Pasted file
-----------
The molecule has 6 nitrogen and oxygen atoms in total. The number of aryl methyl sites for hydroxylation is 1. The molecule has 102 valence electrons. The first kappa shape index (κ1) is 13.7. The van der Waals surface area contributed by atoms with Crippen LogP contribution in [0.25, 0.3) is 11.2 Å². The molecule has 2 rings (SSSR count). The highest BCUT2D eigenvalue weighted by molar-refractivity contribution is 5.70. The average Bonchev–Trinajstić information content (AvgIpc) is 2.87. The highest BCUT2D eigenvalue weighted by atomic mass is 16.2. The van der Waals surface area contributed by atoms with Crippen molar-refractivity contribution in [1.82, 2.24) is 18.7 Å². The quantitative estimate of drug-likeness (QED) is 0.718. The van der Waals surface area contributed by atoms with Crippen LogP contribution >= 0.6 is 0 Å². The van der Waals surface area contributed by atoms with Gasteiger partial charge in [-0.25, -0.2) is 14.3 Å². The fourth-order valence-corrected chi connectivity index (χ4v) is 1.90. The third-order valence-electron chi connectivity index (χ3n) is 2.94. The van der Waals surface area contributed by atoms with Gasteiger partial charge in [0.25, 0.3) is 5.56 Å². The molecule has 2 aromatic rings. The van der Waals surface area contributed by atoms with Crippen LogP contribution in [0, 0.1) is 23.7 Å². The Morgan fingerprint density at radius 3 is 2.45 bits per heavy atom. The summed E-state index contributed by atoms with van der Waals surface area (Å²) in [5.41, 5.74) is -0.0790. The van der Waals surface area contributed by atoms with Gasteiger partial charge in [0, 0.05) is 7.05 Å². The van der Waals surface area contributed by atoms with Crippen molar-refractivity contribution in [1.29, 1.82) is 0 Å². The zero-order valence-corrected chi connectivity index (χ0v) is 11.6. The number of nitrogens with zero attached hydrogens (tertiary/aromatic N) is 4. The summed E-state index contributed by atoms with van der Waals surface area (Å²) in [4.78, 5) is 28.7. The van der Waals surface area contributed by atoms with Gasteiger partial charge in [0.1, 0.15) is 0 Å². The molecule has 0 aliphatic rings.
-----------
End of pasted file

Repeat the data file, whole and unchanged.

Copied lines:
The molecule has 6 nitrogen and oxygen atoms in total. The number of aryl methyl sites for hydroxylation is 1. The molecule has 102 valence electrons. The first kappa shape index (κ1) is 13.7. The van der Waals surface area contributed by atoms with Crippen LogP contribution in [0.25, 0.3) is 11.2 Å². The molecule has 2 rings (SSSR count). The highest BCUT2D eigenvalue weighted by molar-refractivity contribution is 5.70. The average Bonchev–Trinajstić information content (AvgIpc) is 2.87. The highest BCUT2D eigenvalue weighted by atomic mass is 16.2. The van der Waals surface area contributed by atoms with Crippen molar-refractivity contribution in [1.82, 2.24) is 18.7 Å². The quantitative estimate of drug-likeness (QED) is 0.718. The van der Waals surface area contributed by atoms with Crippen LogP contribution >= 0.6 is 0 Å². The van der Waals surface area contributed by atoms with Gasteiger partial charge in [-0.25, -0.2) is 14.3 Å². The fourth-order valence-corrected chi connectivity index (χ4v) is 1.90. The third-order valence-electron chi connectivity index (χ3n) is 2.94. The van der Waals surface area contributed by atoms with Gasteiger partial charge in [0.25, 0.3) is 5.56 Å². The molecule has 2 aromatic rings. The van der Waals surface area contributed by atoms with Crippen LogP contribution in [0, 0.1) is 23.7 Å². The Morgan fingerprint density at radius 3 is 2.45 bits per heavy atom. The summed E-state index contributed by atoms with van der Waals surface area (Å²) in [5.41, 5.74) is -0.0790. The van der Waals surface area contributed by atoms with Gasteiger partial charge in [0, 0.05) is 7.05 Å². The van der Waals surface area contributed by atoms with Crippen molar-refractivity contribution in [1.29, 1.82) is 0 Å². The zero-order valence-corrected chi connectivity index (χ0v) is 11.6. The number of nitrogens with zero attached hydrogens (tertiary/aromatic N) is 4. The summed E-state index contributed by atoms with van der Waals surface area (Å²) in [4.78, 5) is 28.7. The van der Waals surface area contributed by atoms with Gasteiger partial charge in [0.1, 0.15) is 0 Å². The molecule has 0 aliphatic rings.